Hildegard of Bingen has a reputation as a visionary, a musician and a sort of feminist.
Illustration detail from ‘Sanctae Hildegardis Revelationes’ , Italian School (13th century) Photo: BRIDGEMAN ART LIBRARY
A woman who wrote a letter castigating the Emperor Barbarossa, and one to the Pope in similar terms, showed some temerity. That she received answers showed she was someone to be bargained with. Now there is talk that in October she will be declared a Doctor of the Church, like St Augustine or St Teresa.
Hildegard of Bingen has a reputation as a visionary, a musician and a sort of feminist. Because she lived from 1098 to 1179 we know fewer of the facts of her life than we should like to, and we find many of her ideas puzzling. Take those visions.
Hildegard spent 10 years writing her first book on the visions she had experienced by the age of 42. The book is called Scivias – “know the ways”, the ways of God. Most people are struck by the bright, strange illuminations in the original manuscript. Their jagged lights and castellated lines have encouraged hypotheses that Hildegard had migraine or temporal lobe epilepsy.
Perhaps she did, but that explains nothing. Hildegard wrote long books on her visions, which on their own are far from transparent. A crowned figure in front of a white flaming tower – what does that mean? It was in her long-meditated explanations that Hildegard’s genius lay.
In any case we do not know that she drew the pictures in Scivias. The manuscript containing them was lost during the destruction of Dresden and its occupation by the Soviets. What we see now are copies from the 1920s. Hildegard, we know, used a monk as a secretary, to render her thoughts grammatical in Latin. If she made the illuminations herself, no one mentioned it when writing of her life. Other manuscript illuminators, as in the 13th-century Italian detail pictured here, had their own ideas of what her visions would look like.
The art of illumination does not make anyone a Doctor of the Church. Nor does writing a long treatise on herbs, or even inventing a vocabulary of more than 1,000 words to talk of spiritual matters – another oddity of Hildegard’s. For someone who entered an anchorite’s cell as a girl and spent the last half of her life in the enclosed Benedictine convents she founded, Hildegard took an encyclopedic interest in everything under the sun. She set the microcosm of man in the macrocosm of the heavens and earth. By “man” I mean the human creature. Hildegard refers to herself as homo, a human being.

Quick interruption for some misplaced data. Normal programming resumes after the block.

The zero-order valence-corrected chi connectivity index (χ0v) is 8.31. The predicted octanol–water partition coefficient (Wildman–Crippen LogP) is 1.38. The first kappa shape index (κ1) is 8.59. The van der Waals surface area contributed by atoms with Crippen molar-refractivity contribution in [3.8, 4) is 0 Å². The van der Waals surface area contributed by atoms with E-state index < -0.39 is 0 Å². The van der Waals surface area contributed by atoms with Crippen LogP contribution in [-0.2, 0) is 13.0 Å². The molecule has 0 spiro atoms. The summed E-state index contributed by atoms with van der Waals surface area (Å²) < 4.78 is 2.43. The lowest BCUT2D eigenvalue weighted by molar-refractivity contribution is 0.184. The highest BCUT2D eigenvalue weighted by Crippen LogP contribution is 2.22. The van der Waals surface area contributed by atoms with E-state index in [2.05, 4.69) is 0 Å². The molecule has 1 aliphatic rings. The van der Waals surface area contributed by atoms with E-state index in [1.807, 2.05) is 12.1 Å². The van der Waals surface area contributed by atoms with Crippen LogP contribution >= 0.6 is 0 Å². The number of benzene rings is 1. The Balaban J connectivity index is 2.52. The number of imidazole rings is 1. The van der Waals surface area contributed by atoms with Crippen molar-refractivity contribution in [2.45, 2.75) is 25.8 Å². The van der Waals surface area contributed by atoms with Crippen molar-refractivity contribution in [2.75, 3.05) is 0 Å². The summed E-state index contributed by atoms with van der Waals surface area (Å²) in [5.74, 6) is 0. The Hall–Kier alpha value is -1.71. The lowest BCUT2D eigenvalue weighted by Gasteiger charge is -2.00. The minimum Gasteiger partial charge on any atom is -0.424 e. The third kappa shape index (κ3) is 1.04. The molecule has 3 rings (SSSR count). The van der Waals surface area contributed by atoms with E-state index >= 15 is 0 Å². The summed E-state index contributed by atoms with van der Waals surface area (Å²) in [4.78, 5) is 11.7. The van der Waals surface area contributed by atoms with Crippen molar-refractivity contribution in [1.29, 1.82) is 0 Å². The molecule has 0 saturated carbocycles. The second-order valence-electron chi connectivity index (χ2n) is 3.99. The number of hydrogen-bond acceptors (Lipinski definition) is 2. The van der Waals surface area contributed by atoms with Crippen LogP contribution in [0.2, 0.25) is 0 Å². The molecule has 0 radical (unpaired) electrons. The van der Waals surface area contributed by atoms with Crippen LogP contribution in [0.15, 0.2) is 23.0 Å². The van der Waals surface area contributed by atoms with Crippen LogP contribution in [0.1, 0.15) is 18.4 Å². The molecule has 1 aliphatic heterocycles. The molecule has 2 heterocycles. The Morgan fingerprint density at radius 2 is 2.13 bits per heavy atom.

She brought all this, and her remarkable personality, to the advice that made her so widely sought by kings and saints. That teaching is based on Scripture and the excerpts from the Fathers of the Church that she came across in her monastic life. A fascinating book by Sabina Flanagan on Hildegard, gives as an example her treatment of one of the vices in a long work, Liber vitae meritorum.
First Hildegard describes a vision. “I saw a woman at whose back a tree was standing, wholly dried up and without leaves and by whose branches the woman was embraced.” The woman lamented her restraint by the dead wood, while wicked spirits swarmed over her. Later Hildegard explains the vision as a figure of the vice of “worldly sadness” (tristitia saeculi). It also sounds like accidie, the “eighth deadly sin” of John Cassian, the desert father.
Hildegard proceeded to give a dramatic dialogue between Worldly Sadness and Heavenly Joy. Sadness says: “I heave heard a lot from philosophers who teach that there is much good in God, but in all this God has done me no good. If he is my God, why has he taken all his grace from me?” Joy points to the sun and stars and says: “When day comes to you, you call it night; and when salvation is nigh, you call it damnation.” Worldly Sadness is like the dwarfs in CS Lewis’s The Last Battle, who, when given a feast, declared they were eating turnips.
There is now plenty of Hildegard published in translation. If she is made a Doctor more people might try reading it.